Like in Matthew, Luke’s account of Jesus’ sermon begins with the Beatitudes. It is a radical vision of beloved community and the kindom of God. Jesus depicts both future promise and present reality as his series of “blessings” and “woes” repudiates conventional wisdom–then and now. Jesus, born into impoverished circumstances can speak from “a level place” with the people that he proclaims blessed. That proclamation does not manifest as anticipation of a future reward as a consolation for current suffering. The blessing exists and continues in the present, in the now, in the already-not yet.
Biblical wisdom long resisted becoming merely a theodicy for the social status quo. In Luke 6, Jesus’ teaching of wisdom is presented in terms which are highly familiar in Jewish wisdom but radically challenging to the conventional wisdom of every age. His teaching is neither a more lofty wisdom which simply elevates moralism to a new level of demand nor an anti-wisdom which undermines all conventional prudence. Yet here the Messiah discloses unexpected signs of the favor and benefits of God’s dominion for the faithful, and he turns the argument from prosperity against those who have thereby felt assured of the blessing of heaven. Yet more specifically, Jesus the Messiah assures his disciples that their suffering and apparent lack of benefits which others regard as signs of God’s rejection are rather indications of their participation in God’s reign which is at odds with the ways of the world in the present time.David L.Tiede
It’s important to note that while significant differences exist between the accounts of Matthew and Luke, we need both. They aren’t in conflict; they show us a more complete story. Grace, in the person of Jesus Christ, emerges incarnationally. A common expression from the Black Church affirms that God “sits high, but looks low.” In placing these two narratives together, we see a portrait of a Redeemer who stands above (on the mountain) and stands among (on the plains). Yet, the message and the meaning are essentially the same. The kindom of God is not what they expect and will enact a profound departure from the empire in which the people have lived. The words challenge their experience and their assumptions as they encourage a reorientation toward God’s abundance, purposes, and sovereign rule:
Jesus’ sermon has fueled discussions about the relationship of the indicative (performative declarations of God’s blessing) and the imperative (commands). But the proclamation is nothing other than life under God’s commonwealth in which relationships with God are integral to relationships with others—two dimensions that are hardly separate.Robert L. Brawley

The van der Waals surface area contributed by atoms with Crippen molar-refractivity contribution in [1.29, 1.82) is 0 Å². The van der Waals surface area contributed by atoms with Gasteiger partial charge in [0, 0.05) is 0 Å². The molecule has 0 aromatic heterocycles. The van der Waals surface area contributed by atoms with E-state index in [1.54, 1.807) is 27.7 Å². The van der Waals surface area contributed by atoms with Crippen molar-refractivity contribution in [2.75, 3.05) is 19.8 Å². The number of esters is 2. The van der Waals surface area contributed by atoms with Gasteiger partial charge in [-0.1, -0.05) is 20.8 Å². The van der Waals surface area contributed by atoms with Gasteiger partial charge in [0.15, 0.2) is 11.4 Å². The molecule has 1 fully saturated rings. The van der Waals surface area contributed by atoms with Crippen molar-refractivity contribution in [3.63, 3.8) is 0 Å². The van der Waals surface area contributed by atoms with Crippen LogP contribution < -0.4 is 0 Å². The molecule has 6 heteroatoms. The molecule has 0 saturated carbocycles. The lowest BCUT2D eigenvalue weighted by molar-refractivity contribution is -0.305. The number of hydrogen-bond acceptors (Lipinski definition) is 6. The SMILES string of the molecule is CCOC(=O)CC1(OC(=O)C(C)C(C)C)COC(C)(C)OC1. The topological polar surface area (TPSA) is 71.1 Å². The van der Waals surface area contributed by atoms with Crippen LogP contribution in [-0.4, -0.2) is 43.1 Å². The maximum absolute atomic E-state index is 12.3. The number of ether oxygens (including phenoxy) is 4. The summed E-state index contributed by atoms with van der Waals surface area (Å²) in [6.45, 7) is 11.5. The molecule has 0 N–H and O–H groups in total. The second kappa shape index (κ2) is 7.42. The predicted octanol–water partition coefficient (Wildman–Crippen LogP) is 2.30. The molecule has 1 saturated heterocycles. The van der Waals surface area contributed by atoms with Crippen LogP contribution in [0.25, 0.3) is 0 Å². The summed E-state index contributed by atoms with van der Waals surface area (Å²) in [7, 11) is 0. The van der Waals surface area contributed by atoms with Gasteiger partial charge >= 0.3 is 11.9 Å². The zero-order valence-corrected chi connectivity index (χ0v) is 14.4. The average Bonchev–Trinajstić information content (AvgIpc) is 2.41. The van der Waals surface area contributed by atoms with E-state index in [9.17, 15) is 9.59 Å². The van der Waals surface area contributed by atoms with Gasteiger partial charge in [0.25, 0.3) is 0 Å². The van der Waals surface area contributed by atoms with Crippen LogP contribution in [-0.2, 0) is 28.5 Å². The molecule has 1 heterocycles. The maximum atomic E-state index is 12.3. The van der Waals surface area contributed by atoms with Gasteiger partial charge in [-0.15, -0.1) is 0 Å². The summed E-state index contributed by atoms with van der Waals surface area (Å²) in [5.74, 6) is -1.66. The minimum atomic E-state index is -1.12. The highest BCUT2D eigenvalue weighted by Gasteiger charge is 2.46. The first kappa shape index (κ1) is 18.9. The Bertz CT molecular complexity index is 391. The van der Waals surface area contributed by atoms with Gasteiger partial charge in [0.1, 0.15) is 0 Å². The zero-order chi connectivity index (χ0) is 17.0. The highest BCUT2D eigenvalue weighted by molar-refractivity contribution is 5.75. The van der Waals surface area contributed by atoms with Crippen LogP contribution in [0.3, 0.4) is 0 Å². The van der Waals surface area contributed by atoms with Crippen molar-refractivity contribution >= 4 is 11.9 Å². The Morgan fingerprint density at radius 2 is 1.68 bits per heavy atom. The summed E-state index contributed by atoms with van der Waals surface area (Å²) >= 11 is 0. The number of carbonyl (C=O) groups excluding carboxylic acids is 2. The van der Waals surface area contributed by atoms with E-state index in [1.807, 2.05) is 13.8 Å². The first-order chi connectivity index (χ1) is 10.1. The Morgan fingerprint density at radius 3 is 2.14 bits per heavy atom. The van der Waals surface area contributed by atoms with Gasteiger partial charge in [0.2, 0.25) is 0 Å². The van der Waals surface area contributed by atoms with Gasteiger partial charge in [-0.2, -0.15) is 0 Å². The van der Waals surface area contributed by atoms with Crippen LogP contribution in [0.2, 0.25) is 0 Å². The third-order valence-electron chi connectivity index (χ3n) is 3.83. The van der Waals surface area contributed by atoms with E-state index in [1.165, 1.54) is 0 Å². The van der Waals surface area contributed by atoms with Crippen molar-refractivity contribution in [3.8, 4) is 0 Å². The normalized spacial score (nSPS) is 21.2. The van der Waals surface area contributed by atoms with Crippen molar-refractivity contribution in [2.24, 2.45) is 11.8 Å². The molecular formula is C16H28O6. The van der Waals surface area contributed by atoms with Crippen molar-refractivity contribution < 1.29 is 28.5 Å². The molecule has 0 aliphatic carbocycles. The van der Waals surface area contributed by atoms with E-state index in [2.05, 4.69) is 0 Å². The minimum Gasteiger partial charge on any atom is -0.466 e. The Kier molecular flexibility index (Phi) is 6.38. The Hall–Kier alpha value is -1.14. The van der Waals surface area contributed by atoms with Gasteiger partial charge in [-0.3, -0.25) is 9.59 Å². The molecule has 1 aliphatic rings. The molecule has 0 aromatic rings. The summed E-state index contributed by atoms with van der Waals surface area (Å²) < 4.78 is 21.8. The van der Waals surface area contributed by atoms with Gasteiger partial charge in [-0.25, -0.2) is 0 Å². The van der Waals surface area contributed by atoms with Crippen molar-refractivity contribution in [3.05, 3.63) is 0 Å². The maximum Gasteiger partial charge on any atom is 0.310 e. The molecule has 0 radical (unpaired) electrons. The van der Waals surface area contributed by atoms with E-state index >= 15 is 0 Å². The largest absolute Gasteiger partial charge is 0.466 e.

In Jesus, the new prototype of humanness, the divine and the human intersect. So does declaration and command. Jesus proclaims the reality of God’s favor and instructs how to be as a participant in God’s favor. Jesus blesses the disciples with a new vision at the same time he calls them to be visionaries. The people come with real needs in the here and now; Jesus meets them and addresses them. But, they also live in a world corrupted and removed from God’s will and purpose for creation, and Jesus calls them into a life of redemption. The crowd can’t get close enough; they are attracted to him as if they are magnetized. Of course, in a sense they are…magnetized by power.
This power differs from the rule of the Roman Empire or even the hierarchy in their faith communities. This power comes and stands level with them. This power transmits the power of heaven on earth. This power adopts a position of poverty to transform notions of sovereignty from privilege to compassion. This power cautions those flush with contemporary cultural ideals of wealth and privilege that the kindom of God operates from a different system. This power does not lord over but lives with, among, and for those invited to be subject to a different order of power, community, and relationships. This power blesses those perceived to be powerless by acknowledging their belovedness, value, and agency. This power is doing the leveling necessary so that it may be “on earth as it is in heaven.”